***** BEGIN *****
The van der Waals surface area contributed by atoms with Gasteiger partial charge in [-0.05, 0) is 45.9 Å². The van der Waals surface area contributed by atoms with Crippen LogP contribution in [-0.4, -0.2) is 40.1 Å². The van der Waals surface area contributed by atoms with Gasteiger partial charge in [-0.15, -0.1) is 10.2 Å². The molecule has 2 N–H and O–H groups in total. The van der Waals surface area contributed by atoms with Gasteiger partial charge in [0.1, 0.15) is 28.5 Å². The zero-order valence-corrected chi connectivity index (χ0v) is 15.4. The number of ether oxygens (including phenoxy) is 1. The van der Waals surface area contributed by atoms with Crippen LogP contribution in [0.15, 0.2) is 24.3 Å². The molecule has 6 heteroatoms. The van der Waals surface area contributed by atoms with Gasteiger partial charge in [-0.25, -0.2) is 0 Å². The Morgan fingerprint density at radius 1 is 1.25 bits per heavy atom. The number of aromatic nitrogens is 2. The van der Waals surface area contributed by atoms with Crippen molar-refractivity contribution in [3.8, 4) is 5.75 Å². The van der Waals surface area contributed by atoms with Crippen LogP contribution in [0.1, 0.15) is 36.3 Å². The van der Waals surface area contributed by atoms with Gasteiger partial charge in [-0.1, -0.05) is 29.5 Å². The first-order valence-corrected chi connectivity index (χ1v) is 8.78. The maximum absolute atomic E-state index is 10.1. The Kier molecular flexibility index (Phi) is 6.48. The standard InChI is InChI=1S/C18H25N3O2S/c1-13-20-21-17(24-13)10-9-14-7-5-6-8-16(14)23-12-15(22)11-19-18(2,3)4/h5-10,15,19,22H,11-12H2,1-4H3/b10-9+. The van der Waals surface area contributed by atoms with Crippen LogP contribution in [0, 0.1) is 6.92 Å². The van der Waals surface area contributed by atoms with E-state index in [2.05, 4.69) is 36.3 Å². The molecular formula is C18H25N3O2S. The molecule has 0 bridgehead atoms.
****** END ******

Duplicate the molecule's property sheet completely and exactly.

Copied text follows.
The van der Waals surface area contributed by atoms with Gasteiger partial charge in [-0.05, 0) is 45.9 Å². The van der Waals surface area contributed by atoms with Crippen LogP contribution in [-0.4, -0.2) is 40.1 Å². The van der Waals surface area contributed by atoms with Gasteiger partial charge in [-0.15, -0.1) is 10.2 Å². The molecule has 2 N–H and O–H groups in total. The van der Waals surface area contributed by atoms with Gasteiger partial charge in [0.1, 0.15) is 28.5 Å². The zero-order valence-corrected chi connectivity index (χ0v) is 15.4. The number of ether oxygens (including phenoxy) is 1. The van der Waals surface area contributed by atoms with Crippen LogP contribution in [0.15, 0.2) is 24.3 Å². The molecule has 6 heteroatoms. The van der Waals surface area contributed by atoms with Gasteiger partial charge in [-0.25, -0.2) is 0 Å². The Morgan fingerprint density at radius 1 is 1.25 bits per heavy atom. The number of aromatic nitrogens is 2. The van der Waals surface area contributed by atoms with Crippen molar-refractivity contribution in [3.8, 4) is 5.75 Å². The van der Waals surface area contributed by atoms with Crippen LogP contribution in [0.1, 0.15) is 36.3 Å². The van der Waals surface area contributed by atoms with Gasteiger partial charge in [-0.1, -0.05) is 29.5 Å². The first-order valence-corrected chi connectivity index (χ1v) is 8.78. The maximum absolute atomic E-state index is 10.1. The Kier molecular flexibility index (Phi) is 6.48. The standard InChI is InChI=1S/C18H25N3O2S/c1-13-20-21-17(24-13)10-9-14-7-5-6-8-16(14)23-12-15(22)11-19-18(2,3)4/h5-10,15,19,22H,11-12H2,1-4H3/b10-9+. The van der Waals surface area contributed by atoms with Crippen LogP contribution in [0, 0.1) is 6.92 Å². The van der Waals surface area contributed by atoms with E-state index in [2.05, 4.69) is 36.3 Å². The molecular formula is C18H25N3O2S. The molecule has 0 bridgehead atoms.